The late William Burroughs once said, "Language is a virus from Outer Space." It is an odd infection indeed, and yet as common to humanity as to be one of its defining characteristics. After whatever initial struggles we go through learning to speak and then read, it becomes such a facility with most of us to learn and adapt language almost without any cognizance of our doing so. Even so -- we are still 'contained' within whatever language "infections" we are exposed to. Learning to speak English or German does not automatically give you the ability to understand Swahili or Chinese.

There are only so many perceptions that the human species can name and so much of our experiences are universally shared. This allows for the amazing (!) characteristic of language that it is for the most part capable of being translated. On the other hand, human cultures and ways of thinking and relating are so diverse as to render some turns of phrase and words as "untranslatable." This appear contradictory, but is immediately understandable -- especially with any who have cross-cultural experiences.

How do language and images come together? In a strange way, it's a lot like words and music. The picture seems most often to take the forefront of cognizance, while the words are more subliminal. Even when careful attention is paid to the graphic presentation of the fonts with which the words are displayed, the awareness the viewer has of the words and their content of meaning is usually secondary to the image itself in the audience's consciousness. Nonetheless the words indelibly color the meaning of the image and lock down the interpretation of it. In some ways this can be a limitation, but it also allows for greater clarity of intent. All-in-all the combination of words and images present a challenging set of media for the creative person to explore.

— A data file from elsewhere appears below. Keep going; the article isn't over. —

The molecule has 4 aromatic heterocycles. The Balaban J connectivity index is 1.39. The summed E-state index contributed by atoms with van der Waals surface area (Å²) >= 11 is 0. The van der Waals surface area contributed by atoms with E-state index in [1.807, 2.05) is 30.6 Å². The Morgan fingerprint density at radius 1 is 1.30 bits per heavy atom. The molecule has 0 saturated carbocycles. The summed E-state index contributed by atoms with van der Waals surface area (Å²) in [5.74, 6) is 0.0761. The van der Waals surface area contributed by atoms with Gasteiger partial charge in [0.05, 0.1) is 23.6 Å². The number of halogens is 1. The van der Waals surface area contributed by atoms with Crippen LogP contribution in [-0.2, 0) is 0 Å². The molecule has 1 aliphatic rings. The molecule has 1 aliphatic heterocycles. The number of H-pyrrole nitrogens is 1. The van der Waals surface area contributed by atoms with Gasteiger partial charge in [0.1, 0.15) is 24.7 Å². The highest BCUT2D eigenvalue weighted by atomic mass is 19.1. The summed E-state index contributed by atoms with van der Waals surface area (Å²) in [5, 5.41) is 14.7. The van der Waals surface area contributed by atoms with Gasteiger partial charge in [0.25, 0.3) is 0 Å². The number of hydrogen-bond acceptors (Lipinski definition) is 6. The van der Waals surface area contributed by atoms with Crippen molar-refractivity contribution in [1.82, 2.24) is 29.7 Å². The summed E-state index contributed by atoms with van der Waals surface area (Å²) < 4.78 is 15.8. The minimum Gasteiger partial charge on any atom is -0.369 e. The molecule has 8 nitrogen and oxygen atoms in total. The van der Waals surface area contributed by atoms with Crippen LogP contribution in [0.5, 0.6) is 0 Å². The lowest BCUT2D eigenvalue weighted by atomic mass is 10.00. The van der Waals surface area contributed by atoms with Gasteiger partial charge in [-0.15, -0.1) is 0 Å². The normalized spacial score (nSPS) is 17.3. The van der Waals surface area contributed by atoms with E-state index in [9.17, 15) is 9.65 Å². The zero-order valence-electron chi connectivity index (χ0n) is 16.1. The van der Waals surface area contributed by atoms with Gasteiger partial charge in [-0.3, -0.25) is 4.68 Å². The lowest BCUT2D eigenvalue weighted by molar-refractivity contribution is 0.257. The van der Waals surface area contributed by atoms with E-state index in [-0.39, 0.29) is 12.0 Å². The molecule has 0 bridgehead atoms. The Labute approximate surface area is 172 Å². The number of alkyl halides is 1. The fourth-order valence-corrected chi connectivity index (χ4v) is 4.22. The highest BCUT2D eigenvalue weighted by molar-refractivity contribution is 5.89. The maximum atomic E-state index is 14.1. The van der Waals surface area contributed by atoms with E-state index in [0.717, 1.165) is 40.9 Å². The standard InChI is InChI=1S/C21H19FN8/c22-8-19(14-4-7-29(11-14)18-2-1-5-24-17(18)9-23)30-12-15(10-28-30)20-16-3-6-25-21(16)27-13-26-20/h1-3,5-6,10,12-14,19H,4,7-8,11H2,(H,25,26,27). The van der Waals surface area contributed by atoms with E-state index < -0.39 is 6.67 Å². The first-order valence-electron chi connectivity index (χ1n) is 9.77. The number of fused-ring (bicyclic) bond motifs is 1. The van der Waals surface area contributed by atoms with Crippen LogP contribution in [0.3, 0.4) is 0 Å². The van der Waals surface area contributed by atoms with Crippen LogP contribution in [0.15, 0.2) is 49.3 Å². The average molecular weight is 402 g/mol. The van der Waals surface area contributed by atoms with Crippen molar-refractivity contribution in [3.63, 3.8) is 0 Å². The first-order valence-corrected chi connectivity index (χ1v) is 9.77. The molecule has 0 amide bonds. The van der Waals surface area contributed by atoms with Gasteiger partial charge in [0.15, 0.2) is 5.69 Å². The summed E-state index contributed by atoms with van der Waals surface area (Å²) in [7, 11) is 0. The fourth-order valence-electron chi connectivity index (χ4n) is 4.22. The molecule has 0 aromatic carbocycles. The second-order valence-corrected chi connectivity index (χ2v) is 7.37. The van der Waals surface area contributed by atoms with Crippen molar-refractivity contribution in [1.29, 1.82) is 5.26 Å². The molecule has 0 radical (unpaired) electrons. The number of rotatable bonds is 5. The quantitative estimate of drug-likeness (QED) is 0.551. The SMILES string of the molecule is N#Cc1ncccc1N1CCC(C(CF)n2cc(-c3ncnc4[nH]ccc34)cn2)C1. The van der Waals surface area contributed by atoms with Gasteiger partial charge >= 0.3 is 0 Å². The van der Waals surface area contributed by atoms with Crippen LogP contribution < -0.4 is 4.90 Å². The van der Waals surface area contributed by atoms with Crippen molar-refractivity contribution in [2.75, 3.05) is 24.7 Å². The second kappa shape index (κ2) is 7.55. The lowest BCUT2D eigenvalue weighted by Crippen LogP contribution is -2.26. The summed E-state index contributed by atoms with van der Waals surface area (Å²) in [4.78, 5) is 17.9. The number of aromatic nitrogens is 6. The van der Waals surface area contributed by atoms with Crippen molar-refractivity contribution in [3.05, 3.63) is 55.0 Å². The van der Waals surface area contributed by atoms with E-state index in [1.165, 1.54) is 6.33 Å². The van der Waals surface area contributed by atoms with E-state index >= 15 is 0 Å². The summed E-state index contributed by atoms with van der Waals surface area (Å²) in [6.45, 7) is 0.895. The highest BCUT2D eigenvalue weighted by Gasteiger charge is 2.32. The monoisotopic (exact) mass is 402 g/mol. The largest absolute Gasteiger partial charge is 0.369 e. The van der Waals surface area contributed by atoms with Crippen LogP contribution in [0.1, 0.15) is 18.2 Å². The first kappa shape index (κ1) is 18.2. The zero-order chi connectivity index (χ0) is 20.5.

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Comment by Matu Felciano on February 21, 2010 at 3:40pm
in any case,speak on
Comment by Tobeimean Peter on August 14, 2009 at 8:07am
Of course language comes from without in terms of its cultural significance, but it plays to the innate human capacity to communicate. I hadn't thought of the word-mutation angle, but I like it. " Cowabunga !" Also, that's an excellent way of putting it: an "evolution of words." It implies I think that there is a corresponding evolution of consciousness (hopefully through increasing depth of comprehension.)
Comment by Cazilu on August 12, 2009 at 6:42am
I don't believe language is this strange phenomena that comes from without, but something built deep inside our brains that has allowed us to flair, variate, and deviate from the simplistic. Words are given meaning that are slowly changed by 'mutations' in a syllable, a letter, a pronunciation, until they become something else entirely. I find this 'evolution' of words fascinating and beautiful. Thankyou for your post! It was interesting.
Comment by Tobeimean Peter on August 4, 2009 at 9:20am
Well Frazz, that's sort of an open question -- I mean is language really limited? It may be, but people, day-to-day, are always pushing the barriers. That's one of the reasons I love slang and group/local dialects But that's another topic I guess...
Comment by Paula F. on August 3, 2009 at 3:18pm
Language is limited. but let your creativity SOAR.

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